Before we left we began to make plans for our next “Cousins Weekend”.  We’ve decided on the general location, and a range of possible dates has been circulated.  It makes me happy to know that we will come together again. With luck, it will become a new tradition; we already have stories to share.

And, for me, there is no better way to honor the one we lost than by making this time together.  I’m sure she’s loving it, too.

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Thanks for reading my blog!  If you want to know more about me and my journey, check out my book “Everyday is Saturday” on Kindle.  The book is part diary, part memoir, about the first year after I was laid off from my dream job.  I think it has something to say to anyone who is struggling with change.

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Success As We Have Defined It

Party on the Yacht

The other day I posted a quote attributed to the Dalai Lama on my Facebook page; I have since learned that it is actually from an author named David Orr, taken from his 1992 book  with the riveting title of “Ecological Literacy: Education and the Transition to a Postmodern World”.  The full and correct quote is this:

“The plain fact is that the planet does not need more successful people. But it does desperately need more peacemakers, healers, restorers, storytellers, and lovers of every kind. It needs people who live well in their places. It needs people of moral courage willing to join the fight to make the world habitable and humane. And these qualities have little to do with success as we have defined it.”

This quote knocked the breath out of me when I read it, and I know from the comments and “shares” that it resonated with a lot of my friends as well.  The fact that I identified with it so strongly is the greatest testament to how far I have come.

Most of you who read my blog know my story, but on the off chance that someone out there is just now finding this, here it is in brief:  in June of 2010 I was let go from a job I loved very much. It was a complete shock, and I was devastated for a long time. I eventually decided I would attempt self-employment. I have started two companies, one with a partner and one on my own, that have been mostly unsuccessful. I published the journal I kept of the first year after my layoff. I started this blog last year. I joined some former colleagues in another independent business venture that is off to a good start.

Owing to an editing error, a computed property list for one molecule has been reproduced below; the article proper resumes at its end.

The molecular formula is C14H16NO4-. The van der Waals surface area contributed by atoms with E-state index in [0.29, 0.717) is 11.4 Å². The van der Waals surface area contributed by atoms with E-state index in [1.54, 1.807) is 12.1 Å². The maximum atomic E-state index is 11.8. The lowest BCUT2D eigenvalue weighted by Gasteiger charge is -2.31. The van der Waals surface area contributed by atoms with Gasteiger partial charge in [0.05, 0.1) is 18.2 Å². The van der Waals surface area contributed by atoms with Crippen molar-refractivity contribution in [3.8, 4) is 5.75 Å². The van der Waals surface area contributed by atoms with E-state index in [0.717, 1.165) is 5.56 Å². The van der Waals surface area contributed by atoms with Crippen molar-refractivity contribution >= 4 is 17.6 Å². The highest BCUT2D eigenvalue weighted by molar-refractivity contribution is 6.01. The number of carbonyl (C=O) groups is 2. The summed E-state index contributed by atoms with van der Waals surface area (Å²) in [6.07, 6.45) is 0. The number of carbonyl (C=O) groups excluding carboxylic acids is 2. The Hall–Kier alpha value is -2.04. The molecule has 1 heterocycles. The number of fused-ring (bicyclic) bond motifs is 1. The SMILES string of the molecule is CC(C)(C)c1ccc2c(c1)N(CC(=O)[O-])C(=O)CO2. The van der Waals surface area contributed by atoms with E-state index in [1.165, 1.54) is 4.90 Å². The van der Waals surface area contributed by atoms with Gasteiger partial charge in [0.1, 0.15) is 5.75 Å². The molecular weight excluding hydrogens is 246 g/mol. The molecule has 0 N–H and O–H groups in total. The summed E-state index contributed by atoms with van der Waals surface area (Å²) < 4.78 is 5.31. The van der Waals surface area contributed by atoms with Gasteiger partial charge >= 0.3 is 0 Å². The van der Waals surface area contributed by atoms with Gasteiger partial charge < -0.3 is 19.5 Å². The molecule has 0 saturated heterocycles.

Doesn’t sound like much, when you put it that way; three and a half years of my life in a paragraph.  But these events are just the markers, the things I can point to and say, “That’s what I’ve been doing”. The other story, the one that is about things you can’t touch or measure, is the important one.  I’ve spent a lot of time in this blog exploring that stuff, and it’s been helpful not only to see my thoughts in word form, but to have some of you tell me that what I have written spoke to you in some way.

I, like so many people, have worked very hard at being successful as our society has defined it.  For a long time after getting kicked off the corporate ladder my lack of “success” was shameful to me. There are still people in my life that, when I speak about what I’m doing, I’m careful to use the right buzzwords so that they will perceive me as being “successful” (at least relative to my recent past). But over time, particularly the last few months, the truth in David Orr’s quote has come home to me in a big way.

I must make a confession now.  I have a number of friends who are artists of various stripes who, in spite of their obvious talent, have never “made it”. Some of them have flirted with fame but haven’t quite broken through – and I must confess that even as I admired these people for not giving up, part of me always felt sorry for them. For a long time, I took what I considered to be “success” and imposed those expectations on the people who are the peacemakers, healers, restorers, storytellers, and lovers of every kind. And for a large part of my life, I turned my back on any calling I may have felt to be one of those people, too, in no small part because I didn’t want people to feel sorry for me in the same way.

Well, fuck that. I’m over it.

So to all of you out there who, in spite of the constant struggle and striving and rejection keep going, you who find joy in the act of creating and therefore create for its own sake, or to make yourself better at what you do for your own satisfaction – I envy you. I envy the fact that you have built a life that allows you to pursue your passions unhindered by restraints of your own making. You may get discouraged and depressed, but I tell you that you are living a life that others can only dream about.  There are millions of people who, having gotten caught up in the race to be a successful person, have built prisons of beautiful homes and new cars and the pursuit of style. Too late they wake up to see that none of it makes them happy, but they’re on the treadmill now and can’t get off.